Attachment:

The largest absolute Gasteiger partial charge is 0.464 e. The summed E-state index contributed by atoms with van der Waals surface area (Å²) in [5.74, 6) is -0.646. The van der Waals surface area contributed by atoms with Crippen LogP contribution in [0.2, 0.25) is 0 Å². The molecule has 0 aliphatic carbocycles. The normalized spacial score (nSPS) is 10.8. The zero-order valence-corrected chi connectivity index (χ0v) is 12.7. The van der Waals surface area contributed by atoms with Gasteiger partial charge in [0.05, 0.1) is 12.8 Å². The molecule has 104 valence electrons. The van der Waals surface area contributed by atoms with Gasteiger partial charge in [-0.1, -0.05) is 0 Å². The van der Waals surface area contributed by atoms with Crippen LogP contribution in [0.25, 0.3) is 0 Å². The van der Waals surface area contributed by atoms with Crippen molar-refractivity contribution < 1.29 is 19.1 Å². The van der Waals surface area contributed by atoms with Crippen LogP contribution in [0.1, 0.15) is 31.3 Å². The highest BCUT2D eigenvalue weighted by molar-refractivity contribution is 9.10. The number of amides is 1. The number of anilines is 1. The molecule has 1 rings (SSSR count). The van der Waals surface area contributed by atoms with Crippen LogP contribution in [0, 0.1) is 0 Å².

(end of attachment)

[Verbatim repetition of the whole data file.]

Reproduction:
The largest absolute Gasteiger partial charge is 0.464 e. The summed E-state index contributed by atoms with van der Waals surface area (Å²) in [5.74, 6) is -0.646. The van der Waals surface area contributed by atoms with Crippen LogP contribution in [0.2, 0.25) is 0 Å². The molecule has 0 aliphatic carbocycles. The normalized spacial score (nSPS) is 10.8. The zero-order valence-corrected chi connectivity index (χ0v) is 12.7. The van der Waals surface area contributed by atoms with Gasteiger partial charge in [0.05, 0.1) is 12.8 Å². The molecule has 104 valence electrons. The van der Waals surface area contributed by atoms with Gasteiger partial charge in [-0.1, -0.05) is 0 Å². The van der Waals surface area contributed by atoms with Crippen LogP contribution in [0.25, 0.3) is 0 Å². The van der Waals surface area contributed by atoms with Crippen molar-refractivity contribution < 1.29 is 19.1 Å². The van der Waals surface area contributed by atoms with Crippen LogP contribution in [0.1, 0.15) is 31.3 Å². The highest BCUT2D eigenvalue weighted by molar-refractivity contribution is 9.10. The number of amides is 1. The number of anilines is 1. The molecule has 1 rings (SSSR count). The van der Waals surface area contributed by atoms with Crippen LogP contribution in [0, 0.1) is 0 Å².